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China, Australia set to announce grand FTA
November 10, 2014, 5:01 am

Chinese Premier Li Keqiang (R) meets with Australian Prime Minister Tony Abbott at the Great Hall of the People in Beijing, capital of China, Nov. 10, 2014 [Xinhua]

Chinese Premier Li Keqiang (R) meets with Australian Prime Minister Tony Abbott at the Great Hall of the People in Beijing, capital of China, Nov. 10, 2014 [Xinhua]

Australia and China are set to announce an ambitious second, multi-billion dollar trade deal within a week, negotiations for which has taken almost a decade.

The two sides are aiming to iron out differences to reach an agreement to lift exports and cut the price of some consumer goods by next week. Prime Minister Tony Abbott is in Beijing to attend the APEC Leaders meet that begins on Monday.

Australian Foreign Minister Julie Bishop said on Monday she was ” optimistic” that a deal will come to fruition in the coming days.

“It’s looking very positive,” Bishop told Fairfax Media. “(Trade minister) Andrew Robb assures me that the areas of negotiation have narrowed significantly, so we are quite optimistic, but there’s not an agreement until everything’s agreed. ”

“They’re continuing to negotiate and I believe that some considerable progress has been made of recent days, so we will obviously push for as early an agreement as we’re able to get,” she added.

Australian Prime Minister Tony Abbott and Chinese President Xi Jinping will finalize the new agreement next week at the G20 summit, which is expected to inject in excess of $15 billion into Australia’s economy over the next decade.

Tariffs will be removed from Australia’s biggest mineral and energy exports as a result of the new deal, while food producers will benefit from an increase in horticulture exports.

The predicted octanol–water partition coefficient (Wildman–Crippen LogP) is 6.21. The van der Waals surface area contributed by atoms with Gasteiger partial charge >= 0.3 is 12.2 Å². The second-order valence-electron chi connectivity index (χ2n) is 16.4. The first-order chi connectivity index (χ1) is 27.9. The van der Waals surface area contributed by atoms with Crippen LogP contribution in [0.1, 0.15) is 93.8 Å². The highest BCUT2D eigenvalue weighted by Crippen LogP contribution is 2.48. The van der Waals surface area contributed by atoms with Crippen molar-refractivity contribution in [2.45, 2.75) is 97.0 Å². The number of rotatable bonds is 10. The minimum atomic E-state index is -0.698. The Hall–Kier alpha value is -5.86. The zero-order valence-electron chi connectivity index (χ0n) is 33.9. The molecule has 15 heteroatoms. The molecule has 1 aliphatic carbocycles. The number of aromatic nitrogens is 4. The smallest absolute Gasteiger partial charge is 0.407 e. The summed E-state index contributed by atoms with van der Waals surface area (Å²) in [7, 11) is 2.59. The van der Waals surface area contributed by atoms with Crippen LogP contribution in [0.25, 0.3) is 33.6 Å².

Australian legal and financial firms will also have increased access to Chinese markets and, in turn, Chinese investors will have a greater influence on the Australian share market due to relaxed investment rules.

Earlier last month, Beijing said it was imposing import tariffs on coal, an announcement that would hit Australian producers of the commodity the hardest. The move is expected to be negotiated during final rounds of discussions on the China-Australia FTA. China is one of the top buyers of Australian coal.

Australia-China bilateral trade exceeded a whopping $150 billion in the last financial year. Canberra’s trade with New Delhi, at $15 billion pales in comparison.

Chinese President Xi Jinping and India Prime Minister Narendra Modi will address the Australian parliament in Canberra when they come to attend the G20 leaders’ summit in November.

Australia is also set to export one million live cattle to China each year in a deal worth more than 1 billion Australian dollars ($860 million). The new deal signed last week will set China as the biggest export market for Australian live cattle.

The Australian economy slowed in the second quarter with gross domestic product (GDP) rising a weak 0.5 per cent. The economy is struggling with the winding down of a decade-long boom in mining investment.

Australia has placed great premium on closer ties with China and India over the last few years.


TBP and Agencies